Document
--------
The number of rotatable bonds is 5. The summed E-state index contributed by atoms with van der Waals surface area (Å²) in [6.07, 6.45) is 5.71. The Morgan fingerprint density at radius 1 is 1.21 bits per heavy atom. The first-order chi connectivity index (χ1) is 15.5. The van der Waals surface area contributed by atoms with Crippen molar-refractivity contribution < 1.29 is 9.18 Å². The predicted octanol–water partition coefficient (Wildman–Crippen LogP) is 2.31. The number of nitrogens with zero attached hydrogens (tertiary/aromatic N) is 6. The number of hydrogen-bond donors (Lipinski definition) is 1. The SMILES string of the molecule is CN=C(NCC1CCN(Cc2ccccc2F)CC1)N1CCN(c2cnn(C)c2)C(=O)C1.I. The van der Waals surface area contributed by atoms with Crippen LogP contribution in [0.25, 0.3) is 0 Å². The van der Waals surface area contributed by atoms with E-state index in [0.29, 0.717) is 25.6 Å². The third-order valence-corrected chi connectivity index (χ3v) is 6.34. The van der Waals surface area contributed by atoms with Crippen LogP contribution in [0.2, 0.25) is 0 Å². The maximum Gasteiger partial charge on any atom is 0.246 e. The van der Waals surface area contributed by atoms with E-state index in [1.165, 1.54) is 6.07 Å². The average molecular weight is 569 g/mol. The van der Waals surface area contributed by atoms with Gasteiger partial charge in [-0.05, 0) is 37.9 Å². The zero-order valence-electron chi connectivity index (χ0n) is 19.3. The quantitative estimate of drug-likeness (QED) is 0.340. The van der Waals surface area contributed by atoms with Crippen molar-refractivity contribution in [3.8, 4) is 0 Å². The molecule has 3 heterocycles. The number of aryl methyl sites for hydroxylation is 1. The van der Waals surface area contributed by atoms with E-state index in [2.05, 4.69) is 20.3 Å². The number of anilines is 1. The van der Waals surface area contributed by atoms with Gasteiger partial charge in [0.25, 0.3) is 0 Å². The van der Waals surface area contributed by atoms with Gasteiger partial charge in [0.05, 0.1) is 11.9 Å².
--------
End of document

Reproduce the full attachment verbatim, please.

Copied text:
The number of rotatable bonds is 5. The summed E-state index contributed by atoms with van der Waals surface area (Å²) in [6.07, 6.45) is 5.71. The Morgan fingerprint density at radius 1 is 1.21 bits per heavy atom. The first-order chi connectivity index (χ1) is 15.5. The van der Waals surface area contributed by atoms with Crippen molar-refractivity contribution < 1.29 is 9.18 Å². The predicted octanol–water partition coefficient (Wildman–Crippen LogP) is 2.31. The number of nitrogens with zero attached hydrogens (tertiary/aromatic N) is 6. The number of hydrogen-bond donors (Lipinski definition) is 1. The SMILES string of the molecule is CN=C(NCC1CCN(Cc2ccccc2F)CC1)N1CCN(c2cnn(C)c2)C(=O)C1.I. The van der Waals surface area contributed by atoms with Crippen LogP contribution in [0.25, 0.3) is 0 Å². The van der Waals surface area contributed by atoms with E-state index in [0.29, 0.717) is 25.6 Å². The third-order valence-corrected chi connectivity index (χ3v) is 6.34. The van der Waals surface area contributed by atoms with Crippen LogP contribution in [0.2, 0.25) is 0 Å². The maximum Gasteiger partial charge on any atom is 0.246 e. The van der Waals surface area contributed by atoms with E-state index in [1.165, 1.54) is 6.07 Å². The average molecular weight is 569 g/mol. The van der Waals surface area contributed by atoms with Gasteiger partial charge in [-0.05, 0) is 37.9 Å². The zero-order valence-electron chi connectivity index (χ0n) is 19.3. The quantitative estimate of drug-likeness (QED) is 0.340. The van der Waals surface area contributed by atoms with Crippen molar-refractivity contribution in [3.8, 4) is 0 Å². The molecule has 3 heterocycles. The number of aryl methyl sites for hydroxylation is 1. The van der Waals surface area contributed by atoms with E-state index in [2.05, 4.69) is 20.3 Å². The number of anilines is 1. The van der Waals surface area contributed by atoms with Gasteiger partial charge in [0.25, 0.3) is 0 Å². The van der Waals surface area contributed by atoms with Gasteiger partial charge in [0.05, 0.1) is 11.9 Å².